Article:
Signs of Being Controlling


#1

So something that I’ve noticed lately that appears to be a red flag and I’m sure many of you can relate to are people attempting to micromanage diabetes for you. I’ve only noticed this with men that I have went out on dates with that also have type 1 diabetes and they start to go into a protective mode as soon as my blood sugar hits 70. The last time this happened the guy literally freaked out and threatened to come to my house if I wasn’t about 70 immediately. These types of people also have their opinions about your care and why you should never almost pass out because they, “haven’t done that since 1997.”

Am I just terrible at selecting friends or are my suspicions correct in that other diabetics find contentment in managing others care to feel better about their own? I know this probably happens with non diabetic spouses as well and I can’t imagine how difficult it is to try to explain to them that you are doing exactly what you need to be to care for your own self.


#2

Actually, no I can’t relate to others micromanaging my diabetes. My wife may remind me when I want to eat too many “bad” foods too often, but that’s just her caring about me. I don’t see that as you do as a “red flag”. Typically, I can go months on “the straight and narrow” food-wise, but I’ll still get low (or high). She tends to shoot up too fast because she drops so quickly from boluses and I get on her for not bolusing PRIOR to a meal, but for her, it works, as her diabetes reacts much differently than mine. It’s weird how many variations of diabetes there are!


#3

Agreed! If it works/doesn’t work … for you … act accordingly.

I don’t think there really is … no right or only … answer.


#4

No, you’re not terrible at selecting friends. This relationship dynamic exists in relationships that do not include diabetes. I think it’s a complicated dance that people do when negotiating a relationship, especially when it’s new. Healthy relationships fully acknowledge and respect the autonomous agency of each other. Yet that value must be tempered by thoughtful and loving support when appropriate.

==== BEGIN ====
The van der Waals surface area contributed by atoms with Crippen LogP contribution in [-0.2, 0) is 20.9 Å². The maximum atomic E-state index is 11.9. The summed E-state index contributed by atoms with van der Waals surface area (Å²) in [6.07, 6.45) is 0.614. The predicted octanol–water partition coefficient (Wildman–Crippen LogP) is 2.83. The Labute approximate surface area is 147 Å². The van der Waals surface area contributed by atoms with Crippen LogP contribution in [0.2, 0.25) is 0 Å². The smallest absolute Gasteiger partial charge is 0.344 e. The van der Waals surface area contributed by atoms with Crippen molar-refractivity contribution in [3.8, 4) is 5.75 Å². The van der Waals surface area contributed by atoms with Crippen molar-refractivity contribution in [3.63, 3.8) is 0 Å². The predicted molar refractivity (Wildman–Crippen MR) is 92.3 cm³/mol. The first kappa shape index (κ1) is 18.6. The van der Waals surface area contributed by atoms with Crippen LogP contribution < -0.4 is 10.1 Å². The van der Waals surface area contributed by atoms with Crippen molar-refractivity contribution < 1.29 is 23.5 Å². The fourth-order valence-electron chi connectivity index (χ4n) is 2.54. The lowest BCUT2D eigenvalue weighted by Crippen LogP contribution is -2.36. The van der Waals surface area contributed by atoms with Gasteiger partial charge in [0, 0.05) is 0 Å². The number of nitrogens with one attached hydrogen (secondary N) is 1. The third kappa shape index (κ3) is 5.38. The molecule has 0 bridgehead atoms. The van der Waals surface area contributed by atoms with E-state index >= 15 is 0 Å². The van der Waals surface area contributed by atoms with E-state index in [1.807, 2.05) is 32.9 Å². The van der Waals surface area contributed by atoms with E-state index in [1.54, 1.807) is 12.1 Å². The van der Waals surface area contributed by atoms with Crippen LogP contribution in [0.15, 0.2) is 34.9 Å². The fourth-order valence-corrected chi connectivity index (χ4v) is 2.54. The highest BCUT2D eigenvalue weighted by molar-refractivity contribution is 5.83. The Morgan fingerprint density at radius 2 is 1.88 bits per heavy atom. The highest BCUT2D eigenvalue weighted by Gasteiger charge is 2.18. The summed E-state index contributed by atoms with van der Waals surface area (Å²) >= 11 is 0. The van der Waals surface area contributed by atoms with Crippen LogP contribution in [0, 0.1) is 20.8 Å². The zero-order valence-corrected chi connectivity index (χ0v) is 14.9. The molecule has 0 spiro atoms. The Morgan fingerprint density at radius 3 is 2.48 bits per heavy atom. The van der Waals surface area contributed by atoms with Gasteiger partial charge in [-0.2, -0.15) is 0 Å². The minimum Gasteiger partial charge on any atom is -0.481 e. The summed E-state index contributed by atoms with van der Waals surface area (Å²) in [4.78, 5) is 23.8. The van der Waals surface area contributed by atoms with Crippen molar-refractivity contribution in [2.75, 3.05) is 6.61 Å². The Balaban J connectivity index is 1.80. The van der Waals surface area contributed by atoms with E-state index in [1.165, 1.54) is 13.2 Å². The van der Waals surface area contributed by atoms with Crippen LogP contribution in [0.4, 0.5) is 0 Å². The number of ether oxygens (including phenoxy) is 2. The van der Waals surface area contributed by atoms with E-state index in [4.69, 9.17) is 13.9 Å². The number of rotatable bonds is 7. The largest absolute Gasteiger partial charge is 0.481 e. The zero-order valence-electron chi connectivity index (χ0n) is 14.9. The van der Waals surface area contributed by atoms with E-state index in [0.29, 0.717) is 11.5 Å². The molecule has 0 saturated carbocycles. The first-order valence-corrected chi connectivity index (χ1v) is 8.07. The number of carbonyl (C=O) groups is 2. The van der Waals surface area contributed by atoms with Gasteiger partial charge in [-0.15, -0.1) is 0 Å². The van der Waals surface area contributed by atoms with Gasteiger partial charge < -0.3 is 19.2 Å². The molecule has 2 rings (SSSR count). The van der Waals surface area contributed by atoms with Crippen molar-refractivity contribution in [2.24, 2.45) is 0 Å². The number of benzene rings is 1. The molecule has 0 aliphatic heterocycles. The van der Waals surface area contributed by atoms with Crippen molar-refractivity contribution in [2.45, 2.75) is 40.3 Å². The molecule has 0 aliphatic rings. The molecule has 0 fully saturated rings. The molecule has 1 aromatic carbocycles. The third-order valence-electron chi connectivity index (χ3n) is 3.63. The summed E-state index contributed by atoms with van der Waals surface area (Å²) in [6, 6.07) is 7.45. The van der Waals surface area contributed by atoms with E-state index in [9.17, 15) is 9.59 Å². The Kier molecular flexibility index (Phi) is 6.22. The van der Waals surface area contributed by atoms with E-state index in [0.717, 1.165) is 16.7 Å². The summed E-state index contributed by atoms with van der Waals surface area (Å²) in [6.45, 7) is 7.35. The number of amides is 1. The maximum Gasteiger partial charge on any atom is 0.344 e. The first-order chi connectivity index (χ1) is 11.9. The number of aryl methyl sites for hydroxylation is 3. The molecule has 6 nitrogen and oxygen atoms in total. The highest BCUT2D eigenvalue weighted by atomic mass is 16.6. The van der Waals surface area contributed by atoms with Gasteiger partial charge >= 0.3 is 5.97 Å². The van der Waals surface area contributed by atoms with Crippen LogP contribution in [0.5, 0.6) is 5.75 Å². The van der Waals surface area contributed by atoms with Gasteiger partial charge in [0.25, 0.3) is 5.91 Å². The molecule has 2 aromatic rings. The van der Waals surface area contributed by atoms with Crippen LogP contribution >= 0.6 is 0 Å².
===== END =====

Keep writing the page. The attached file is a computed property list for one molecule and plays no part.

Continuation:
These are nice words, I know. Putting this ideal into practice is what is hard. Caring communication is the key here. Communication in the format of “I feel this when you say that,” is a good place to start.

I have been uncoupled for so many years, I forget about the complexity of managing diabetes within a close relationship. Diabetes raises so many issues but they need to be raised anyways for a good relationship to take hold.

Men are socialized to be protectors of those they love and that notion can quickly morph into dysfunction. Men are problem solvers and often rush to relationship solutions, even when the other person in the relationship just seeks human connection and not a fix! You are right for it to raise concerns when you observe it. I know I would react poorly with any woman who sought to act like a mother. It’s complicated. Good luck with this!


#5

I tend to agree with this…

However…
Having a BG of 70, and knowing your IOB and other data, including CGMS trend if available, would be collectively used to determine if immediate action is required to raise BG to avoid passing out.

If you have a history of passing out, then his response would make more sense to me.


#6

Lol, my husband virtually ignores any numbers I have unless I ask for help for him to get me some juice fast. If he remembers he might ask me 15 minutes later if I’m okay, Since he is being nice asking, I hate to burst his bubble that if I wasn’t okay I’d be passed out on the floor.

I have never passed out and he would probably panic big time if I ever did. But controlling or saying anything about my numbers? Not ever unless it’s because my numbers are dropping and I tell him I haven’t eaten all day and then he will comment, well that’s why then.


#7

My first wife, a non-diabetic would panic big time, when I was low. OTOH, so did I. As the years went by and my control improved thanks to: 1)a meter instead of guessing bg’s by the color of https://goo.gl/images/Qfn1PE , 2) a pump, and 3) better insulins, I no longer would feel intense panic when I’d get low. Then again, back in my bad old days we are talking drops of 100 points in 5 minutes. Seriously messed up regimen and a lack of tools.
My current wife, also a diabetic doesn’t get worked up about my lows. :slight_smile: She rarely gets really low and, like me, self treats, although if I feel especially lousy and she is around she will get me some carbs if I don’t feel like eating what is near me.


#8

No history of passing out, the tone used was rather such as, “you should be impressed by me fellow diabetic woman. I have not passed out.” Who knows, I’m probably being too hard on the poor boy.